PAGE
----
Maryland police recently hosted a “pot party” to train officer’s field sobriety detection skills and educate marijuana enthusiasts about the effects of the drug on driving impairment.
The Montgomery County Police held one of their “green labs,” where police officers have participants get high and then evaluate their sobriety level.
“Have some fun,” Montgomery County Police Lieutenant John O’Brien told the 10 participants, who brought joints, blunts, edibles, vape pens and a bong to the event.
The “green lab” event took place at the public-safety training academy in the county – a suburban area of Maryland.
Police set up a white tent for participants to smoke out and get high. After the first 30 minutes, participants were sent to classrooms to be evaluated and conduct a variety of field tests, including walking a straight line.
After another 30 minutes, they were asked to repeat the procedures.
29-year-old Tiara Artis, who has a state-issued medical marijuana card, was intrigued about the opportunity to smoke in the presence of police officers.
“Honestly, just for the opportunity to smoke in front of the cops without anything happening to me,” she said. “It’s a little strange, but I’m also used to doing strange things because I’m a strange person,” Artis admitted.
It was Montgomery County’s ninth green lab. Agencies in other areas, including Ohio and Seattle, have similar programs.
“It’s really important that our officers can be able to look at that person and say, OK, I think this is cannabis, and I think it’s affecting them to the point where they can’t operate a motor vehicle safely,” said Officer Jayme Derbyshire, who organizes Montgomery County’s green lab program.
The labs are important for helping officers determine a standard for what counts as marijuana impairment.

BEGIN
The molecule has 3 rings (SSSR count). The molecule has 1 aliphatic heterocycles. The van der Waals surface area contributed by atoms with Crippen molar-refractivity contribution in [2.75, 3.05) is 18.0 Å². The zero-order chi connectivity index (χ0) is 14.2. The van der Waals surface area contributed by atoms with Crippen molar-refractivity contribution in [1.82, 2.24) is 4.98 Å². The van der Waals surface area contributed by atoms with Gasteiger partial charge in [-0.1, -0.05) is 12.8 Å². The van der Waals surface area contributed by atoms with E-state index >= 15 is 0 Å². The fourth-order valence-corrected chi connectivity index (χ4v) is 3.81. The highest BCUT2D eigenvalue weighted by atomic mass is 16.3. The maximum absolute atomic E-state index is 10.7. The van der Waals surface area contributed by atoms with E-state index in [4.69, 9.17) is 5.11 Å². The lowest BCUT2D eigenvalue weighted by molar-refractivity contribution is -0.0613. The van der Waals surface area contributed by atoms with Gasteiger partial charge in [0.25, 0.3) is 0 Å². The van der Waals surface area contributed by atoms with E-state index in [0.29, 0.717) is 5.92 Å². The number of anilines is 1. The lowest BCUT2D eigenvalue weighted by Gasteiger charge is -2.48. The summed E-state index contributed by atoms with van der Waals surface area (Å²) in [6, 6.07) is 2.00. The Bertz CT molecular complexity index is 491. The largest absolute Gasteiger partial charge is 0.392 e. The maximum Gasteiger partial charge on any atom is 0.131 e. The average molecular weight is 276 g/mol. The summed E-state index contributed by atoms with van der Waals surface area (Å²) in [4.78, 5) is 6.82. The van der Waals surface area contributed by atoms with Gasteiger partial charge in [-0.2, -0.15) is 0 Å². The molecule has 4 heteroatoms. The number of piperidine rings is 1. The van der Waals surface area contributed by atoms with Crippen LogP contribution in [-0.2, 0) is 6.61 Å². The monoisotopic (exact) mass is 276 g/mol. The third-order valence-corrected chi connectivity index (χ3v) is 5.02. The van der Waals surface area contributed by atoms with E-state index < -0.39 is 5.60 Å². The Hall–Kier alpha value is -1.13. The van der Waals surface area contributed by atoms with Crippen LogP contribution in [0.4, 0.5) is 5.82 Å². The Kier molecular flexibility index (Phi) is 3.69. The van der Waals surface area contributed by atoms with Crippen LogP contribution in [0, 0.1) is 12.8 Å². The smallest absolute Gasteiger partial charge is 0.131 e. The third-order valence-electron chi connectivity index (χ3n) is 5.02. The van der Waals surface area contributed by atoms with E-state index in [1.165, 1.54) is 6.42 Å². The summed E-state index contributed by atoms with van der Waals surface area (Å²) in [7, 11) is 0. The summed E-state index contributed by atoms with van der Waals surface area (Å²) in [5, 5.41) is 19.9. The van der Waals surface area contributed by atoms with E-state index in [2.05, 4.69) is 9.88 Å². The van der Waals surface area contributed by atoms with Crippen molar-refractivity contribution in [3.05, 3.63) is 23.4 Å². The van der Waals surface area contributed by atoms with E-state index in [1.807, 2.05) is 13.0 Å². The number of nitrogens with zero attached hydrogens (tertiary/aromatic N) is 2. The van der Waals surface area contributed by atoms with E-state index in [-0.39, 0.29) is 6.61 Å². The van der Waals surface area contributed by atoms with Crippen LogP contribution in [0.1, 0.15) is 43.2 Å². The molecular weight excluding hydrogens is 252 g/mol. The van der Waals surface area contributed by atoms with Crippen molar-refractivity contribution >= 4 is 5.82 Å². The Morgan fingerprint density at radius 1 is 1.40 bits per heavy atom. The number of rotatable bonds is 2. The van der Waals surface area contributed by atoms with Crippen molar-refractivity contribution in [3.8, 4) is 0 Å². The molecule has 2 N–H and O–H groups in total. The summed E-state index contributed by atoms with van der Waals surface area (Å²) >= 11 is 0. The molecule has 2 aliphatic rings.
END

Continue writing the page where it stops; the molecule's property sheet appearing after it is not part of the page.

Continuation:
While it is illegal to drive while impaired by marijuana, officers are often not familiar with how to assess the degree of impairment under influence of the drug.
Officials hope that the program will give officers greater knowledge and experience to use on the roads.
There are also safeguards to keep things from getting out of hand. Participants are given transportation to and from home, and some have asked to go to bars after. The smoking also takes place outside according to laws prohibiting smoking from inside building.
Participants are paid $60 for their participation.
Officer Derbyshire said that one participant “went into complete shock” after seeing officers showing up to the event in their uniforms.”
“She was in tears within seconds and went and locked herself in a bathroom stall. It took a few minutes to get her out,” he recalled.
In a classroom, a participant could barely walk in a straight line and had to hold her arms out to steady herself. She also had trouble focusing both eyes on a close-up object and her eyes fluttered, which Officer Kraig Webb noted was a sign of marijuana use.
“Never in a million years would I have imagined that we’d have a tent at the back of the police academy and people are back there smoking,” Webb said.
Some participants even drank alcohol during the event, since mixing marijuana and alcohol is a common practice
Officers were then able to assess the participants’ levels of impairment compared with marijuana use alone.